A stunning illustrated collection of fifteen dark and ancient fairy tales from the world of Doctor Who.
These captivating stories include mysterious myths and legends about heroes and monsters of all kinds, from every corner of the universe. Originally told to young Time Lords at bedtime, these twisted tales are an enchanting read for Doctor Who fans of all ages.
I am a lifelong fan of Doctor Who and as a child/young teen I spent may an hour reading as many of the Target novelisations as I could get my hands on (as ever, the local library did not let me down). However, somewhere along the way I stopped reading Doctor Who fiction - I wonder whether it was due to the sheer volume of books that were being published, especially after the show was cancelled by the BBC back in 1989 and writers/published filled the gap with New Adventures and Missing Adventures. I intend to remedy this in 2016 as a friend has recently recommended two books that I really like the sound of: Harvest of Time by Alastair Reynolds and The Wheel of Ice by Stephen Baxter.
But I am getting ahead of myself. A couple of months ago I had a lovely surprise package in the post, courtesy of those lovely people at Puffin. Said package included a copy of Doctor Who: The Dangerous Book of Monsters (devoured in a single sitting btw), and Doctor Who: Time Lord Fairy Tales. It was the latter of the two that really piqued my interest - it is an anthology of fairy tales, each of which has a Doctor Who twist. Most of the classic tales they are based on are instantly recognisable (including Red Riding Hood, Snow White, Cinderella, Hansel and Gretel, Three Little Pigs, Three Billy Goats Gruff and many more) but writer Justin Richards has very cleverly twisted them around to make them tales that just might be told to Gallifreyan kids.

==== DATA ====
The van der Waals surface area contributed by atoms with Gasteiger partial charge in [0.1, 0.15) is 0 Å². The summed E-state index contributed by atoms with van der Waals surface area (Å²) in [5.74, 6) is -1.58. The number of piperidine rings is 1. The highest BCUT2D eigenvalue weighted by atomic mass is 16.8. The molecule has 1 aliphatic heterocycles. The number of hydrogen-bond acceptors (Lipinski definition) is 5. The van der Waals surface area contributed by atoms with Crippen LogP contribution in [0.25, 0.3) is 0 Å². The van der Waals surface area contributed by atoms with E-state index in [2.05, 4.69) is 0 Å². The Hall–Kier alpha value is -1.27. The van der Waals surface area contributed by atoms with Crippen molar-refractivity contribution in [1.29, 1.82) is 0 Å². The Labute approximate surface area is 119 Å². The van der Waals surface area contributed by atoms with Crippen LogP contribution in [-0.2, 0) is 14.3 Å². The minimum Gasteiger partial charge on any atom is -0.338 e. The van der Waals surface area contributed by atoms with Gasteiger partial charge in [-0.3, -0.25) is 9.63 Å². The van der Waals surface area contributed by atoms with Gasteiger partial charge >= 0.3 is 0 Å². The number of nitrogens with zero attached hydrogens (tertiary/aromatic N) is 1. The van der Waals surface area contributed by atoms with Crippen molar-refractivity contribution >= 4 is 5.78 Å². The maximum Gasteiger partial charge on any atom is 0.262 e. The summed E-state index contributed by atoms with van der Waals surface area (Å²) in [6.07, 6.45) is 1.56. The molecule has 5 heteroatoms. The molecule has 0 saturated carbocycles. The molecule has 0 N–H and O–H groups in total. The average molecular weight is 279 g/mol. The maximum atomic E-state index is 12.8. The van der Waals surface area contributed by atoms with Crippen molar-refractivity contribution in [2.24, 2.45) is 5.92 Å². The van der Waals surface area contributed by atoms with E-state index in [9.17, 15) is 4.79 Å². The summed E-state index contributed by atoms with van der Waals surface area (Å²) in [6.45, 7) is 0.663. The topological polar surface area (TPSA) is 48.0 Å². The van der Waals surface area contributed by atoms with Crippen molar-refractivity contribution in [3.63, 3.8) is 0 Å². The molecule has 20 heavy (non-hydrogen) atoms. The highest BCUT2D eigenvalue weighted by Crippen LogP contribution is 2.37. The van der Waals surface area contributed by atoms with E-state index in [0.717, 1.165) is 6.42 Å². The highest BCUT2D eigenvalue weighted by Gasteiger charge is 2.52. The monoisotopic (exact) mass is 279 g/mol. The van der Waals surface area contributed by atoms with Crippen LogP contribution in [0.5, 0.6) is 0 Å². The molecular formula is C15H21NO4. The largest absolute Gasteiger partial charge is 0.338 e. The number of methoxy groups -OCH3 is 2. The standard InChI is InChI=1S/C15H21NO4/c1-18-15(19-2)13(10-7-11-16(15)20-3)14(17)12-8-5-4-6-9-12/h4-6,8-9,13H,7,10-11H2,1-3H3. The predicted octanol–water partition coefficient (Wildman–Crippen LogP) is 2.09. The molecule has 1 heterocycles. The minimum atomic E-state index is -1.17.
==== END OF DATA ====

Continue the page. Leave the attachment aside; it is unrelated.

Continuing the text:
I have to be honest, it took me a couple of stories to really get into the book, as it was aimed at a younger audience than I had originally presumed, and the tone of the stories is most definitely fairy-tale-ish in nature. However, once I had got my head around this I found myself really enjoying most of the tales. A number of the stories do not even feature the Doctor himself (and even when he appears it is usually little more than a cameo role to help save the day), but many of the classic Whovian monsters are there in one form or another, including Sontarans, Cybermen and Weeping Angels and some of the less well known to modern viewers, such as the Nimon and the Wirrn.
Each story comes with its own wonderful illustration by David Wardle, all produced in a classic wood block printing style that perfectly matches the fairy tale theme of the book. Adult readers may recognise the style from the cover of Essie Fox's The Somnambulist, which Wardle also created.
For those of you who love audio books, a little googling has revealed that all of these tales are available to purchase as downloads from iTunes and Amazon, read by the likes of Paul McGann, Michelle Gomez, Sophie Aldred and even Tom Baker. I'm not a big fan of audio books (I have attention span problems), but these sound cracking so I might have to have a listen in the future. It also looks like there is a planned CD release for April, for those of you who prefer a physical copy.
Time Lord Fairy Tales is great fun and deserves a place on the shelves of any fan of Doctor Who, young or old. It has certainly whetted my appetite for more Doctor Who fiction, so if any of you have any recommendations they would be very gratefully received.